Child in the Backseat of Ford Taurus
(There’s a brown girl in the ring)
She’s the shape of a seahorse.
A back-curved S, a silibant
furled to smell like tempura
paints and vending machines.
She gets smaller and smaller
as the road miles out “foy, foy.”
Simi Valley makes a sound
like covering the car frame
in chamois. Her shape is ingrained,
through cutouts on classroom wall
seas and spirograph stenciling.
That scoliosis back is only
memory’s back, animal
and raw-scissored with
childnubbed blades. Bad
dexterity is for clapping hands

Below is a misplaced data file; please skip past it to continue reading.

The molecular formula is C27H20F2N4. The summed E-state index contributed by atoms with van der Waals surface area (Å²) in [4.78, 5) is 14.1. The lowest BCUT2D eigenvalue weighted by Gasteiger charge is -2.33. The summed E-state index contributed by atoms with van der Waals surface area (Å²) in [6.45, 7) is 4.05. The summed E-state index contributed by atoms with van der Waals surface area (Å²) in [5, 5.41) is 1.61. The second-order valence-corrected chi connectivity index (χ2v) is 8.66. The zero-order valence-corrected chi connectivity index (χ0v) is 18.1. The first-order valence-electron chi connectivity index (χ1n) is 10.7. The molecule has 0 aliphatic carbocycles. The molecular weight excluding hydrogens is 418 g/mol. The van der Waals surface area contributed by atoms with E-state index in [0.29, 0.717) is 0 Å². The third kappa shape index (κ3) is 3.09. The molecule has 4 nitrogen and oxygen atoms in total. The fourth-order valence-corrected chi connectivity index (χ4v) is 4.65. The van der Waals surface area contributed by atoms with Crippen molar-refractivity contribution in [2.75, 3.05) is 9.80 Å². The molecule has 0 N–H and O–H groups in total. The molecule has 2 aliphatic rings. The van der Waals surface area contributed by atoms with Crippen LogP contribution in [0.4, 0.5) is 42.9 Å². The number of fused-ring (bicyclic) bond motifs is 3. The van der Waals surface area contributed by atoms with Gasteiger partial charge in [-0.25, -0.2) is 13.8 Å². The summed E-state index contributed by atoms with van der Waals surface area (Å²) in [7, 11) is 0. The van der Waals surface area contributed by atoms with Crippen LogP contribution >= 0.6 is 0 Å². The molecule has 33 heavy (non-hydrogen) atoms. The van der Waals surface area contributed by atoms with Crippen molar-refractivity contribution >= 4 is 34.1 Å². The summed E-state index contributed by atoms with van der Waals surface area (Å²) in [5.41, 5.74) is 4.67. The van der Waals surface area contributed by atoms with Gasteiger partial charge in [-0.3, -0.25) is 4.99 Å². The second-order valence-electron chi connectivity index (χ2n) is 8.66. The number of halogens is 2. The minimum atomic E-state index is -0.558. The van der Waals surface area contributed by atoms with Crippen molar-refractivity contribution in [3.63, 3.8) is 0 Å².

and singing of johnny cakes
for life is filled with drawing
shoelaces through the holes,
the sucking-in sounds of canvas
when she’s still tucked up regally.
(She looks like a sugar in a plum)
An unphonetic plum held at the end,
the little curled end, of everything.
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FRiGG: A Magazine of Fiction and Poetry | Issue 38 | Fall 2012